Tuesday, 1 June 2010

Forest conversion affecting habitats of protected animals

Personal note: This Minister is the only one in Malaysia who is known to care and speak up for protecting the environment.

Tuesday June 1, 2010 The Star, Malaysia

Forest conversion affecting habitats of protected animals

THE Sabah Tourism, Culture and Environment Minister deserves a bouquet of roses for declaring that the state’s protected animals are under threat of extinction from loss and fragmentation of habitats due to forest conversion.

This brave admission was made in his address at the International Palm Oil Sustainability Conference (IPOSC) 2010 last week before the very people who mattered – those in the palm oil industry.

He lamented that forest conversion and fragmentation had reduced the state’s orang utan population by 90%, and the number of rhinoceros to as low as 30, sometimes down to a single animal in an entire forest.

He even said that ours might be the last generation to know of wild rhinos in Sabah.
Last year, along the same line of reasoning, the Sabah Forestry Department said it regretted that oil palm companies were spending millions of ringgit “to develop illegal oil palm plantations and they recruit illegal workers, destroy forests and intimidate Forestry Department staff on the ground”.

Monocrop oil palm plantations now cover an astounding 14,000 sq km of Sabah where not so long ago some of the earth’s richest ecosystems flourished.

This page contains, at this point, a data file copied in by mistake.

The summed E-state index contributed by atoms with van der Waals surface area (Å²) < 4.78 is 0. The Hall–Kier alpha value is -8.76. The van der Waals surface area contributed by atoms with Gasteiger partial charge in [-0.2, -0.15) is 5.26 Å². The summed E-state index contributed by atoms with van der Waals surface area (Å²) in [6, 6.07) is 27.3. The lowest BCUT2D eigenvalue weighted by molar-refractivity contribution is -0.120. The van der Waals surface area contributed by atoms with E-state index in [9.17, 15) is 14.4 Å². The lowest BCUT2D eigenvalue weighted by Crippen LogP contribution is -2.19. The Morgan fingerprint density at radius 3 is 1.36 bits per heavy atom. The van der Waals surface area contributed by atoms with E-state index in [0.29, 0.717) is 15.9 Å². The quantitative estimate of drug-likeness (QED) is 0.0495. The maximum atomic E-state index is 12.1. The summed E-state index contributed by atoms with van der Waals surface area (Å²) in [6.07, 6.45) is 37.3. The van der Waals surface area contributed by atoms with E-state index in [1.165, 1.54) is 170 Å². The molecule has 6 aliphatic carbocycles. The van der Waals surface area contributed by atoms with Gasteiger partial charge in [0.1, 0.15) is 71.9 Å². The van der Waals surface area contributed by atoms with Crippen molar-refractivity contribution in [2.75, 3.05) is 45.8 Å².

This area is more than twice the size of Negri Sembilan. And in neighbouring Sarawak, the rate of deforestation currently taking place to make way for oil palm is even more alarming.
Predictably, at the same conference, the Federal Plantation Industries and Commodities Minister repeated the well-worn refrain that expansion of oil palm plantations was not destroying the habitats of endangered species.

Denials of this sort do little to address legitimate concerns about how so many species are being driven rapidly to extinction and immensely valuable ecosystems are being degraded or wiped away forever in Malaysia.

While the profits from oil palm plantations may make it a steal for their owners, enormous costs and burden are imposed on neighbouring communities, society at large and future generations.

Petaling Jaya.